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MARCH: What to Do in the Garden


In the Edible Garden

  • Plant onion sets in late March.
  • Till vegetable beds. Never till the soil when wet. Try the soil squeeze test first. Take a handful of soil and squeeze. If the soil forms a ball, let it dry for 2-3 days. If it crumbles easily through your hand, it is ready to till. Clean up last year’s debris in the vegetable garden to reduce the potential for disease.Plant potatoes as soon as soil can be worked. Buy certified disease free seedpotatoes. Cut into sections. Each section should have 1 or 2 “eyes” (buds). Plant sections 1 foot apart and 4 inches deep. Sow lettuce, peas and radishes.Start cabbage, broccoli and Brussels sprouts seeds indoors in early march. They should be ready to transplant outside in 6-8 weeks.
  • Start tomato and pepper plants indoors in mid-March. Transplant outdoors in mid to late May.
  • Prune grape vines for shape and to promote new growth.
  • Plan vegetable/fruit garden with special care to rotating crops, especially tomatoes and other crops that are susceptible to leaf diseases.
  • Start seeds indoors. Warm-season crops can be started toward the end of the month, cool-season crops early in the month.
  • Work the soil as it dries. Structure can be damaged if you dig while the soil is too wet to work. Work in compost or other organic matter to enrich the soil.
  • Direct sow radish and lettuce seeds late in the month.

In the Ornamental Garden

  • Prune to remove any diseased, dead, weak or crossing branches.
  • Trim back Russian sage and butterfly bushes to a height of 6-8 inches.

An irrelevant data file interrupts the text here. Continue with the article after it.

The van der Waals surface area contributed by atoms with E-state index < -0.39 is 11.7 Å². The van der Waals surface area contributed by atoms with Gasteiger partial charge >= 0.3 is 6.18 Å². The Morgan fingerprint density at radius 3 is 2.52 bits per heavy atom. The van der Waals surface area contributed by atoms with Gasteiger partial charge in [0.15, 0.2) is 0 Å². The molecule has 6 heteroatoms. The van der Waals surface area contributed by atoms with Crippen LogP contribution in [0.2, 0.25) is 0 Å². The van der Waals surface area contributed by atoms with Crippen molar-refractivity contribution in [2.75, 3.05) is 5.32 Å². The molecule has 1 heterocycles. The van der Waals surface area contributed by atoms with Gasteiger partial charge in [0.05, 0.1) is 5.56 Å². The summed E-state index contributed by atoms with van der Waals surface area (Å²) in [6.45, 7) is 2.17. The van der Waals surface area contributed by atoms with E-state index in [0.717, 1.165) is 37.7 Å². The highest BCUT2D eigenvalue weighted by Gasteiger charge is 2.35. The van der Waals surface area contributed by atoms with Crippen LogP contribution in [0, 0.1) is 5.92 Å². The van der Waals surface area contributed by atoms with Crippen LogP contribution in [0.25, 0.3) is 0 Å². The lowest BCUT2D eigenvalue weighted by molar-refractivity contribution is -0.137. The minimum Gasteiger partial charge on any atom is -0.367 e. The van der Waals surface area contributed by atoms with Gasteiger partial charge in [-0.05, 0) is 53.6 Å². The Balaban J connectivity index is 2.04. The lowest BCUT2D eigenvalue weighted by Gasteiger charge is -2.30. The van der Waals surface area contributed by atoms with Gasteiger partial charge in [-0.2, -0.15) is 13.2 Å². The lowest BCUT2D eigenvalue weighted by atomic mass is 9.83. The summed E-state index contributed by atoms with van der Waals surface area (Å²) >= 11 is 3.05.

• Prune yews (Taxus) in late March. Cut back to green shoots. Taxus can be pruned back as much as half.
  • Cut back ornamental grasses to a height of 4 to 6 inches before new growth begins.
  • Apply a multi-purpose pre-bloom orchard spray to fruit trees.
  • Watch for winter injury (browning needles) on evergreens. Watch for damage on the south and west side of plants. Brown needles will fall off or may be pruned out. New growth will fill in dead areas by late June or July. No need to fertilize.
  • Apply horticultural oil sprays to trees and shrubs to control scales before buds open and temperatures are above freezing for 24 hours.
  • Control iris borer by cleaning up and destroying the old foliage before new growth appears.
  • Prune late flowering and large flowered clematis now. Prune early flowering clematis after bloom.
  • Prune trees before they break dormancy. Prune shrubs that bloom after June 15; spring-flowering shrubs should be pruned after they bloom.
  • Rake leaves and debris from the lawn. Consider re-seeding or over-seeding areas that were damaged during the winter.
  • If you use chemical controls, spray creeping Charlie as early as possible and schedule a follow-up application based on the herbicide’s label directions. Do not let the weed get to the flowering stage, which will help it spread in your lawn.

In the Indoor Garden

  • Repot your houseplants when one of the following happens:
    • Plant needs constant watering. Roots are growing on the surface of the soil. Water sits on the soil surface too long after watering.
    • Plants in a multiple planting are too crowded or need different care. Soil has turned into a brick. There is a white crusty salt build-up in the soil. Many roots are coming out the hole in the pot

  • Begin fertilizing plants and increasing watering as new growth shows.
  • Look for insect damage and destroy affected plants.
  • Repot plants that will need additional room to grow during the upcoming season. Cacti and succulents will flower more readily if slightly pot-bound.

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questions

What are some trends in gardening you see becoming more prevalent in the next few years?

I thought that purple coneflowers were insect proof, but now I see some aphids at the bud and tiny flies. What is wrong?

Is there a best time to plant tulips? I see them at the garden centers in late summer but I am afraid that it is too early to plant them. If I wait too long, I might forget all about them.

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